The Global Economy is now projected to expand by 5.4% in 2021, reflecting an upward revision of forecasts earlier in the year and after a sharp contraction of 3.6% in 2020 largely due to the coronavirus pandemic.  

The United Nations World Economic Situation and Prospects mid-year report also finds that amid rapid vaccination and continued fiscal and monetary support, the world’s largest economies of the United States and China are well set on a path to recovery. 

This however is contrasted by growth outlooks that remain fragile in many parts of the developing world including sub-Saharan Africawhere COVID-19 vaccine rollout remains slow 

The global average expansion of 5.4% is largely driven by the highest growth forecast for the United States in more than 50 years at 6.2% this year; and China’s expansion expected in the 8.2% range for 2021.  

UN Economist and the lead author of the mid-year reportHamid Rashid says:  “The Global outlook that we have, this is largely underpinned by the highest than expected growth performance of the United States and China – the two largest economies. They are doing much better than the rest of the worldI think that is quite a positive sign but it’s not exactly where we can be complicit about the global economic outlook because other economies are not doing as well. 

Vaccine inequities  

A reference to vaccine inequity between countries and regions that the UN believes is posing a significant risk to an already uneven and fragile global recovery was highlighted, particularly in developing regions struggling to meet vaccine needs on the ground. 

The weak spots – we see India, Brazil, South Africa and many other developing countries – we expect them to grow but the growth rate, it will still not be sufficient to catch up and to off-set the loses that they had in 2020, says Rashid.  

One point that I would like to highlight here is that in the pastthe average growth rate of the developing countries would be higher than the global average. But now we see the average growth rate of the developing countries and many developing regions will be lower than the global average and that’s concerning because we would expect countries with the lower economic base to grow faster but that is not happening given the effect of the pandemic and ongoing pandemic for many countries and regions.”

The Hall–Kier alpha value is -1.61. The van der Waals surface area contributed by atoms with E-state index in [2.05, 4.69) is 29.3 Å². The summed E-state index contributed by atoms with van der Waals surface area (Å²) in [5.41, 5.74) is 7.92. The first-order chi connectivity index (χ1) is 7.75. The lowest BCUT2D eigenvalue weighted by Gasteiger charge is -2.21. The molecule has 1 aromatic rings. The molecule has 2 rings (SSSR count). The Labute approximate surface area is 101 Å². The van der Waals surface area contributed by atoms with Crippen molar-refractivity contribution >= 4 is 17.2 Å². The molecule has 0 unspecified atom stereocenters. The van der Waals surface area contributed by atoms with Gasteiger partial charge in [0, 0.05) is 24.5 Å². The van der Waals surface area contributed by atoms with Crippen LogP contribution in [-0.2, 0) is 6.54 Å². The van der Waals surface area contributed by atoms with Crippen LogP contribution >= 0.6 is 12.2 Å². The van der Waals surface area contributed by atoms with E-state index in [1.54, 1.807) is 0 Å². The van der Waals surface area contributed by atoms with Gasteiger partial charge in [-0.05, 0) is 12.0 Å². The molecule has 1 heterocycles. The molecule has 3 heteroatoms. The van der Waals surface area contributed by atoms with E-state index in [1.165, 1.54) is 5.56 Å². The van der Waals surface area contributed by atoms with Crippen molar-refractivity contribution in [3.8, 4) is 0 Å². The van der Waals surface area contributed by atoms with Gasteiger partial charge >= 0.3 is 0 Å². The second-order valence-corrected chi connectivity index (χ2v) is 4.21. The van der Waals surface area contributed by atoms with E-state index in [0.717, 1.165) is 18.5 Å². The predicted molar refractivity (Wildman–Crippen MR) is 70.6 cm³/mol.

African economies underperforming  

Africa’s largest economies continue to underperformwith Nigeria expected to reach just 1.8% growth and South Africa 2.8% in 2021 as both countries struggle to meet vaccine demandas Rashid explains. 

The recovery that we are talking about right now is both very uneven and also very uncertain and we should also not be complicit about the aggregate numbers which I mentioned earlier on, about 5.4% global growth which in normal times would be considered a very fine growth rate but at this time of the crisis, it is barely off-setting the loses that we had last year.”  

Weak investments  

The report raising concerns that despite increased levels of liquidity to shore up economies suffering through a pandemic, investment has not increased sufficiently with risks on the downside looming large. 

We saw a massive injection of liquidity which was of course much needed to avoid a complete meltdown of the global economy, but that has not led to a massive increase in investments – liquidity mostly went to asset price bubbles orwe see the stock markets, massive surges in stock markets, prices globally and that is creating some financial stability risk worldwide and we have to be vigilant about that risk as that can also derail the recovery efforts going forward,” says Rashid.  

The pandemic has pushed an estimated 114 million people into extreme poverty, the majority of women and girlswith the report urging targeted policies and support measures to address the disproportionate impacts on this demographic.